You don’t need to be an accountant to start a business. Even if you’re not very skilled with money, you can still turn your vision into a reality.
That doesn’t mean you can be completely lacking in financial literacy. The following are a few essential concepts and skills all entrepreneurs should understand.
Don’t worry if some of these topics are new to you. It’s always possible to learn. Of course, you can’t learn the right skills if you don’t know what to focus on.
Specifically, all business owners should have a decent grasp of these finance essentials:
There are many potential sources of funding for your business. They include business loans, personal savings, investors, family and friends, and more. There are also alternative options such as crowdfunding.
Your goal should be to acquire capital from multiple sources. That’s why it’s important to thoroughly research all your options. Each has its own set of pros and cons. You’ll be much more likely to choose the right source of funding for your business if you take the time to brush up on this subject.
You can’t stay in business for very long without a budget. Even if you have a strong vision and work ethic, you won’t succeed if you run out of operating capital.
Avoid this by learning how to create a thorough business budget. While this isn’t necessarily a task many people enjoy, it is easier than you may think. There is now a wide range of apps that simplify budgeting for business owners.
This is another potentially tedious task that is nonetheless essential. Granted, the degree to which it is important will vary from one business to another. Inventory management is far more crucial at a major retail store than a startup creating a social media app.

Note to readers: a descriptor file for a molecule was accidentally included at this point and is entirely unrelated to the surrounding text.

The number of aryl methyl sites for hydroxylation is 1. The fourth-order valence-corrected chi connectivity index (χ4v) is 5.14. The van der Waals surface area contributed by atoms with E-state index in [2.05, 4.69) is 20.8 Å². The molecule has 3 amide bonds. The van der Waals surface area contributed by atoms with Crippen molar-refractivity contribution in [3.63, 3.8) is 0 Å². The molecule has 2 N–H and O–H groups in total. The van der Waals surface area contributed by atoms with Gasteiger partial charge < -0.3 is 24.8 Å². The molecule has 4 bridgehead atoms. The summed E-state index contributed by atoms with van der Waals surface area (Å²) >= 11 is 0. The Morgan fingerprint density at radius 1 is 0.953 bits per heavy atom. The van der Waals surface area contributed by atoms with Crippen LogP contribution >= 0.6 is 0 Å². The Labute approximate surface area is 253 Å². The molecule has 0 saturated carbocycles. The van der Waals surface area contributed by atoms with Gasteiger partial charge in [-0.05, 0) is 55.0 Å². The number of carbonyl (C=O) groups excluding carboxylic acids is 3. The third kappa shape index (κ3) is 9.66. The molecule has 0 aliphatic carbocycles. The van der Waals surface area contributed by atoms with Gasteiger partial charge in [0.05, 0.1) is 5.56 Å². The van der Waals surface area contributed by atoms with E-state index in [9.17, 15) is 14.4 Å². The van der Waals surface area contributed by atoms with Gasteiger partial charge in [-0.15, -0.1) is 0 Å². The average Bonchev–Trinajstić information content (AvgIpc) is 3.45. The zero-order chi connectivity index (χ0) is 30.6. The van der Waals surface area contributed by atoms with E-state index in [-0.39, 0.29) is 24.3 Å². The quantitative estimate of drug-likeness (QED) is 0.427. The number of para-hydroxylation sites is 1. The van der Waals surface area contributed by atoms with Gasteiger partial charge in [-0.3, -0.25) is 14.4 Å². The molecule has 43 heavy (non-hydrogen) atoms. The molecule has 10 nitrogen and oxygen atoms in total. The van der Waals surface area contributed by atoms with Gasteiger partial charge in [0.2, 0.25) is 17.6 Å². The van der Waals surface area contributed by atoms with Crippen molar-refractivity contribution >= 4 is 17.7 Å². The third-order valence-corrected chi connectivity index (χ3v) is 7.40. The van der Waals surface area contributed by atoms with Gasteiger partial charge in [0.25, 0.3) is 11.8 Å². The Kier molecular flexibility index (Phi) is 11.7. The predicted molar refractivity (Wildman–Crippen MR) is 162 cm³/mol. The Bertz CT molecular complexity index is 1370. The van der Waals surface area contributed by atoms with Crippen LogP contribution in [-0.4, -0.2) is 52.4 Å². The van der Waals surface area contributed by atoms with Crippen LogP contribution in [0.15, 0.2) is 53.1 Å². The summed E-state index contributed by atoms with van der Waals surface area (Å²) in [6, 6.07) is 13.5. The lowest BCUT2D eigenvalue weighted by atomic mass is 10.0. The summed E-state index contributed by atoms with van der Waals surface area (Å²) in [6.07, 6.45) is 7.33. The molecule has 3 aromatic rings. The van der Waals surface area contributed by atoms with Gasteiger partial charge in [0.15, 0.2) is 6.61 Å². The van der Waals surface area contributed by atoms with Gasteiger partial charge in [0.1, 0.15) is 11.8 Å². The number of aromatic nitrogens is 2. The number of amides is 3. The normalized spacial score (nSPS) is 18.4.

That said, if you have any type of inventory at all, you need to manage it effectively. That means setting par levels to ensure you never run out of key items, studying seasonal trends to determine if certain items are more popular at certain times of year, adopting a “first in, first out” policy to avoid losing money resulting from damaged inventory, and more.
You don’t simply want to understand the basics of cash flow. You want to understand how various factors can impact it in various ways.
For example, perhaps your clients have a relatively long amount of time to pay invoices. This can put you in a difficult financial situation if you don’t consider it when spending money. Even if you theoretically have enough capital in the form of unpaid invoices (which can be turned into cash through invoice factoring in emergencies), you might not have enough liquidity to stay afloat until they are paid.
This is a concept you need to understand. You can’t merely consider how much money your business stands to bring in. You also need to pay attention to the schedule and rhythm of your cash flow.
Never make the mistake of borrowing money without planning accordingly and thoroughly first. You’ll put your business at risk (and make it difficult to acquire more funding in the future) if you default on your loans. Knowing how to fund your business is just one step. You also need to know how to avoid borrowing more than you can pay back.
Again, don’t assume you can’t succeed if you don’t understand all these topics thoroughly just yet. There’s always time to learn! When you do, you’ll be far more likely to start a business that lasts.